It’s not often you see the harp centre stage in concert, so it was quite an occasion to experience harpist, Xavier de Maistre, performing the Birmingham première of Kaija Saariaho’s harp concerto, Trans. Composed in 2015, it features a large orchestra with a substantial battery of tuned and untuned percussion. The percussion scoring turns out to be a masterstroke as the timbre of the percussion-led accompaniment is light enough so as not to obscure the soloist.

Xavier de Maistre © Gregor Hohenberg
Xavier de Maistre
© Gregor Hohenberg

The three movements provide a sense of structural familiarity in an unfamiliar soundworld, the first being moderate in tempo and the second and third being slow and swift, respectively. In the first, “Fugitif”, the percussion plays a prominent role, with the strings in a more supporting one. De Maistre had no trouble projecting his instrument, particularly in the mainly high register writing. In the second movement, “Vanité”, I particularly enjoyed Saariaho’s request for the soloist to strike several low strings at once, percussively. The effect of this was similar to a muffled bass drum stroke. Elsewhere in the movement, high, stopped notes produced weird effects. “Messager” is an exciting moto perpetuo that features a reprise of material from “Vanité” before coming to an abrupt end.

No doubt de Maistre is a master of his instrument and this was further evidenced in his choice of encore, Wilhelm Posse’s Variations on The Carnival of Venice, which was a virtuosic showpiece and a half. Unfortunately, this felt like something of an overdose of schmaltz, rather undermining the subtlety of what had come before.

There was no danger of too much schmaltz in Mirga Gražinytė-Tyla’s interpretation of Mahler’s Fourth Symphony. This was a distinctive vision of the piece that the City of Birmingham Symphony Orchestra was completely committed to. Gražinytė-Tyla seemed to dance her way through much of the symphony. Where other conductors can sometimes linger in some of the gorgeous turns of phrase in the first movement, she was keen to move things on, almost impetuously at times. I sense Gražinytė-Tyla has an ear for the more fantastical elements of Mahler’s writing and she really encouraged woodwind players, in particular, to bring out some of their more boisterous interjections. The central outburst in the first movement was genuinely terrifying, as it should be – one of the several darker moments in a symphony often seen as Mahler’s lightest.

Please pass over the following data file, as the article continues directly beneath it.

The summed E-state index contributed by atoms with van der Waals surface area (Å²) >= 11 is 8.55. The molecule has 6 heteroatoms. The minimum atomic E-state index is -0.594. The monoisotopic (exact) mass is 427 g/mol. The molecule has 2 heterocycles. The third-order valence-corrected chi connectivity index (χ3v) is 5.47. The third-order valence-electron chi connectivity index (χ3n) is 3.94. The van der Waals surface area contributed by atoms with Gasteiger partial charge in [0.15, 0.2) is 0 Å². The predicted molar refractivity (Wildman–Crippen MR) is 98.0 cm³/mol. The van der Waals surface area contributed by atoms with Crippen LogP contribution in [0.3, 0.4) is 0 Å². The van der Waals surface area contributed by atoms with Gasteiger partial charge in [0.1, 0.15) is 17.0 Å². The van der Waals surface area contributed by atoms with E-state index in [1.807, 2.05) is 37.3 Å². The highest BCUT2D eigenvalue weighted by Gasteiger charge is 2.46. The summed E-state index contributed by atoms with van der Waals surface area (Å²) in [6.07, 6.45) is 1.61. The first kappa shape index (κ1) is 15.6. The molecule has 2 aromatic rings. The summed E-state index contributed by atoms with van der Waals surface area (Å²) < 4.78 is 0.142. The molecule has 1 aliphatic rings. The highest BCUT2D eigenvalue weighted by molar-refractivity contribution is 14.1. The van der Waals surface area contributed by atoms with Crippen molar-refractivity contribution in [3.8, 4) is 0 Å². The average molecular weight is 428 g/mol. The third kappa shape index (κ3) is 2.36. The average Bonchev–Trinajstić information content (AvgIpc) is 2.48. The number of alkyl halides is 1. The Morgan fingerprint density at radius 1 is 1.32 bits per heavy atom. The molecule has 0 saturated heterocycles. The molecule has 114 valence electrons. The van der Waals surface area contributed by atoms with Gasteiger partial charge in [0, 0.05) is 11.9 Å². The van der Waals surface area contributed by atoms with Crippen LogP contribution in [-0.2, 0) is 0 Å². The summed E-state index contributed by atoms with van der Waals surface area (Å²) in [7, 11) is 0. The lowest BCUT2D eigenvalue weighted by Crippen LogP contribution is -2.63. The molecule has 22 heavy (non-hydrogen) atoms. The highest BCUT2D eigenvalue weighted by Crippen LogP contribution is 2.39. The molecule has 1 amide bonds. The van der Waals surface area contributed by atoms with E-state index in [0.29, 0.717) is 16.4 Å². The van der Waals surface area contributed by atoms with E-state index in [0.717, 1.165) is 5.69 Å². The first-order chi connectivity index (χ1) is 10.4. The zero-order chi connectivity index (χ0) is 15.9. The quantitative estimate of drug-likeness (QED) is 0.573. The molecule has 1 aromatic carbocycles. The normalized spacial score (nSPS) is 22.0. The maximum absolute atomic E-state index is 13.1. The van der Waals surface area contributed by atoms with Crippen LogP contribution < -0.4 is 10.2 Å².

Gražinytė-Tyla and the orchestra brought out the more demonic elements in the second movement’s dance of death. Leader, Vesselin Gellev, clearly relished his up-tuned violin solos, stabbing and squeezing the notes out. The dreamlike interlude that develops later in the movement felt a little laboured, however, and the movement seemed to lose its way a little. There was some very fine playing in the third movement but some of the transitions between sections were not as smooth as they might have been.

The surprise major key orchestral eruption towards the movement’s close was a chance for Gražinytė-Tyla to unveil a surprise of her own: three boy trebles emerged on to the stage to sing in Mahler’s setting of “The Heavenly Life” in the last movement. Mahler conceived the vocal part for a soprano but with the instruction for it to be sung “in a happy childlike manner: absolutely without parody!” I gather Gražinytė-Tyla has deployed these three boy trebles before in this work and it is a fascinating response to what Mahler asks here. I understand three trebles were chosen because the song’s perspective is in the plural and it certainly helped in terms of balance. This was fine and spirited singing but I can’t say I was convinced the movement is better served replacing the soprano in this way. Nevertheless, Birmingham audiences are lucky to have an inventive conductor like Gražinytė-Tyla who is willing to try such things.